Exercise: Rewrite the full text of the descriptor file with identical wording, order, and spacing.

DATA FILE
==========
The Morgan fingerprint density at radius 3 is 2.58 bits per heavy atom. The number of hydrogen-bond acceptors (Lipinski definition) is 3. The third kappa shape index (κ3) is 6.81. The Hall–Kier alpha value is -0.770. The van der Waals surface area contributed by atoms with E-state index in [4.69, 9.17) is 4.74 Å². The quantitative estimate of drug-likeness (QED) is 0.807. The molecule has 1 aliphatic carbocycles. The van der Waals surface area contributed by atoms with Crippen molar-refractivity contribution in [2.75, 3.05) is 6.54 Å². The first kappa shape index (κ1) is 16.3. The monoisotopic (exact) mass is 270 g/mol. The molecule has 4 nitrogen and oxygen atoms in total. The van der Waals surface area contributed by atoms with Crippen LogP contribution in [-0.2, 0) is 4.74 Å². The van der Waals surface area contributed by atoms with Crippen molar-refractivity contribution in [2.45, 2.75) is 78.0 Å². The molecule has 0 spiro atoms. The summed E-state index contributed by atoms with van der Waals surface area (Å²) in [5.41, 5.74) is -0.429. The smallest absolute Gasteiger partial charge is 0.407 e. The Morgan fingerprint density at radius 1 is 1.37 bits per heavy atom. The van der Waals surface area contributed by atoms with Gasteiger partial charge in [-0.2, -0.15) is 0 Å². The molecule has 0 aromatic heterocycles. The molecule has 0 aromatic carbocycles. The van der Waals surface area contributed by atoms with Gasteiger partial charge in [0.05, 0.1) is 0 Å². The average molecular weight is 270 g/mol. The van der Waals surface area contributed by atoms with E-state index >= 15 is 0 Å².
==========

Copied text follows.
The Morgan fingerprint density at radius 3 is 2.58 bits per heavy atom. The number of hydrogen-bond acceptors (Lipinski definition) is 3. The third kappa shape index (κ3) is 6.81. The Hall–Kier alpha value is -0.770. The van der Waals surface area contributed by atoms with E-state index in [4.69, 9.17) is 4.74 Å². The quantitative estimate of drug-likeness (QED) is 0.807. The molecule has 1 aliphatic carbocycles. The van der Waals surface area contributed by atoms with Crippen molar-refractivity contribution in [2.75, 3.05) is 6.54 Å². The first kappa shape index (κ1) is 16.3. The monoisotopic (exact) mass is 270 g/mol. The molecule has 4 nitrogen and oxygen atoms in total. The van der Waals surface area contributed by atoms with Crippen LogP contribution in [-0.2, 0) is 4.74 Å². The van der Waals surface area contributed by atoms with Crippen molar-refractivity contribution in [2.45, 2.75) is 78.0 Å². The molecule has 0 spiro atoms. The summed E-state index contributed by atoms with van der Waals surface area (Å²) in [5.41, 5.74) is -0.429. The smallest absolute Gasteiger partial charge is 0.407 e. The Morgan fingerprint density at radius 1 is 1.37 bits per heavy atom. The van der Waals surface area contributed by atoms with Gasteiger partial charge in [-0.2, -0.15) is 0 Å². The molecule has 0 aromatic heterocycles. The molecule has 0 aromatic carbocycles. The van der Waals surface area contributed by atoms with Gasteiger partial charge in [0.05, 0.1) is 0 Å². The average molecular weight is 270 g/mol. The van der Waals surface area contributed by atoms with E-state index >= 15 is 0 Å².